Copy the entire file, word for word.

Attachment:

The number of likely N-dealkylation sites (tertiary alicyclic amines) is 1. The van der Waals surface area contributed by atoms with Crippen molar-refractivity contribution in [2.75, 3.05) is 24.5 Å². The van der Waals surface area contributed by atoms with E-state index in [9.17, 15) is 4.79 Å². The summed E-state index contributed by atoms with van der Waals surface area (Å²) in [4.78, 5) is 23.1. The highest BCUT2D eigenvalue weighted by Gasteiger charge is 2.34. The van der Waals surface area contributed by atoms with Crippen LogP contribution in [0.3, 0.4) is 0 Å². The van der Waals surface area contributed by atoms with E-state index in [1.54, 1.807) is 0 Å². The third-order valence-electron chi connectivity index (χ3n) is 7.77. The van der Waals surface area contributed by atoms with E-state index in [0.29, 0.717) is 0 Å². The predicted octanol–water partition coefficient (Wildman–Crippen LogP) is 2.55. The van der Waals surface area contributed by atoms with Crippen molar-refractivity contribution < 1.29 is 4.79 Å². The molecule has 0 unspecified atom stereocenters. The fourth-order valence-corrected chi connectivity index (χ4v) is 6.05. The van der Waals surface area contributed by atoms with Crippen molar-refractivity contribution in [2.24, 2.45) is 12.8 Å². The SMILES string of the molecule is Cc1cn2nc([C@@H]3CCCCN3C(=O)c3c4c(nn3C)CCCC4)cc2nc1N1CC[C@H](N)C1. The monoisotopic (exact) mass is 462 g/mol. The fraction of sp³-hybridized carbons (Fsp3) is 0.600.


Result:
The number of likely N-dealkylation sites (tertiary alicyclic amines) is 1. The van der Waals surface area contributed by atoms with Crippen molar-refractivity contribution in [2.75, 3.05) is 24.5 Å². The van der Waals surface area contributed by atoms with E-state index in [9.17, 15) is 4.79 Å². The summed E-state index contributed by atoms with van der Waals surface area (Å²) in [4.78, 5) is 23.1. The highest BCUT2D eigenvalue weighted by Gasteiger charge is 2.34. The van der Waals surface area contributed by atoms with Crippen LogP contribution in [0.3, 0.4) is 0 Å². The van der Waals surface area contributed by atoms with E-state index in [1.54, 1.807) is 0 Å². The third-order valence-electron chi connectivity index (χ3n) is 7.77. The van der Waals surface area contributed by atoms with E-state index in [0.29, 0.717) is 0 Å². The predicted octanol–water partition coefficient (Wildman–Crippen LogP) is 2.55. The van der Waals surface area contributed by atoms with Crippen molar-refractivity contribution < 1.29 is 4.79 Å². The molecule has 0 unspecified atom stereocenters. The fourth-order valence-corrected chi connectivity index (χ4v) is 6.05. The van der Waals surface area contributed by atoms with Crippen molar-refractivity contribution in [2.24, 2.45) is 12.8 Å². The SMILES string of the molecule is Cc1cn2nc([C@@H]3CCCCN3C(=O)c3c4c(nn3C)CCCC4)cc2nc1N1CC[C@H](N)C1. The monoisotopic (exact) mass is 462 g/mol. The fraction of sp³-hybridized carbons (Fsp3) is 0.600.